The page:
Tag Archives: geographical distribution

Alexi Baker on Instrument Makers

Alexi Baker published a short paper, “The London instrument trade, from Culpeper to Cole”, in the proceedings of the conference `Who Needs Scientific Instruments’ held October 20—22, 2005 at the Museum Boerhave in Leiden. Although she was concerned with the whole spectrum of scientific instrument makers, I just want to pick out a couple of comments she made about the mathematical ones. The conference proceedings were published with an accompanying CD giving the speakers slides, so you can see the maps she is referring to in the text. She gives a spatial distribution across London of the different kinds of instrument makers, noting the wide dispersion of the mathematical instrument makers:

The locations of the mathematical, philosophical and tri-class instrument trades also shifted westward [over time], with the mathematical instrument makers and sellers covering the most ground. Their core concentration extended from St. James and especially from Covent Garden east to the Royal Exchange and then reappeared in clusters in the Minories and near the Tower, with the northernmost point at Moorfields. The locations expanded in all directions and slightly to the south bank over time, before largely consolidating in the west, reflecting the economic range of the mathematical instrument trade from the higher end from St. James to the Royal Exchange, to the lower end on the periphery.[101]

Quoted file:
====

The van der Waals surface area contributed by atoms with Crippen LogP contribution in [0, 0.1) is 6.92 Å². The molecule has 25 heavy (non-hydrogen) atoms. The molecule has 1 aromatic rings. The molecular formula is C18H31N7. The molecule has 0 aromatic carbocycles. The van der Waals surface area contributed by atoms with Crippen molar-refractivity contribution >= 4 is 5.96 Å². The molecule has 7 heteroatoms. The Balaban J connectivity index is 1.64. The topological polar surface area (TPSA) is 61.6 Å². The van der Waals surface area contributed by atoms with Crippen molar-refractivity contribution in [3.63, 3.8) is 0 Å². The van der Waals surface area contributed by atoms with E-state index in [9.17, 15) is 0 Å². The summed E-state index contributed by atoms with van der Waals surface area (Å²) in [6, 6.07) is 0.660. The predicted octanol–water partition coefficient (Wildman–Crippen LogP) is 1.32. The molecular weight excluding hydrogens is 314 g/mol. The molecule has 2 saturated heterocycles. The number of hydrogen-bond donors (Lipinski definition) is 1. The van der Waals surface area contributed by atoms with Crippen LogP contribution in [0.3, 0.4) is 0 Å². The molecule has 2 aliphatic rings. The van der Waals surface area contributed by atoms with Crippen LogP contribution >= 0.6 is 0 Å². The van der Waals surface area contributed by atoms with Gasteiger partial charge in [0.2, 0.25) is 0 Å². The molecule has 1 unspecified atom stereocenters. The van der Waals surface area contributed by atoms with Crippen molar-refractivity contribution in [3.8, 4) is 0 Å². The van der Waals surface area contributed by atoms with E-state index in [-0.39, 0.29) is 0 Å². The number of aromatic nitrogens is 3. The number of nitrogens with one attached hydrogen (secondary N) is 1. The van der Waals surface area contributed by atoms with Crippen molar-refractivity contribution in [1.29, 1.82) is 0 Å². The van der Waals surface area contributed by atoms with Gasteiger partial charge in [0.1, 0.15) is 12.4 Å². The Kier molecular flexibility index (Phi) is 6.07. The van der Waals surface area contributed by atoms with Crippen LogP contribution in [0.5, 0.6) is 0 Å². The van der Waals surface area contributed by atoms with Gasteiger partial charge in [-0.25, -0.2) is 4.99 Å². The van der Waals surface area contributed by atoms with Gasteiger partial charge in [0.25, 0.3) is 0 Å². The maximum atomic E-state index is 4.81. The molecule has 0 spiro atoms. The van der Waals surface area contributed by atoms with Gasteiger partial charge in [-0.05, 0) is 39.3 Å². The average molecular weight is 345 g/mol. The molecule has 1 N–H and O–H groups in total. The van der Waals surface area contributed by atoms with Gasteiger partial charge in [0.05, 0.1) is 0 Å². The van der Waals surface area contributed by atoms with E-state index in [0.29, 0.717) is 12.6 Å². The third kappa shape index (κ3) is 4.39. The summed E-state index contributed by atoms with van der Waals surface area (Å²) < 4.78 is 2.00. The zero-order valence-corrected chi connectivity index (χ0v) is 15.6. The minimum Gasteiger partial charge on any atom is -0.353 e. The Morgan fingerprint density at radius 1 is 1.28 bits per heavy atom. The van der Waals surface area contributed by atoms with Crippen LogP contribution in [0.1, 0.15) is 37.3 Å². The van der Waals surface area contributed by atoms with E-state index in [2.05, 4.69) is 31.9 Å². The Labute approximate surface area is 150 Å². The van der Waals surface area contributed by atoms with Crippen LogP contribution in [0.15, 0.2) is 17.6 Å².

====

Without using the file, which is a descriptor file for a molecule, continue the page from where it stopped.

I find her description interesting and reasoning compelling. Mathematical instruments spanned the spectrum from high-end productions for royalty and the massive, expensive, and extremely accurate instruments for observatories, down to the basic toolkit of every surveyor, navigator, and mathematician. Baker continues with a comparison of the philosophical instrument makers being more concentrated on their elite patrons in the west.

I also found her analysis of the wide spread of backgrounds (especially guild backgrounds) interesting.

Baker, A. ‘The London instrument trade, from Culpeper to Cole,’ in Bart Grob and Hans Hooijmaijers (eds.), ‘Who Needs Scientific Instruments: Conference on scientific instruments and their users 20-22 October 2005’ (Leiden, 2006), 99-105.

See Also:

Campbell on Mathematical Instrument Makers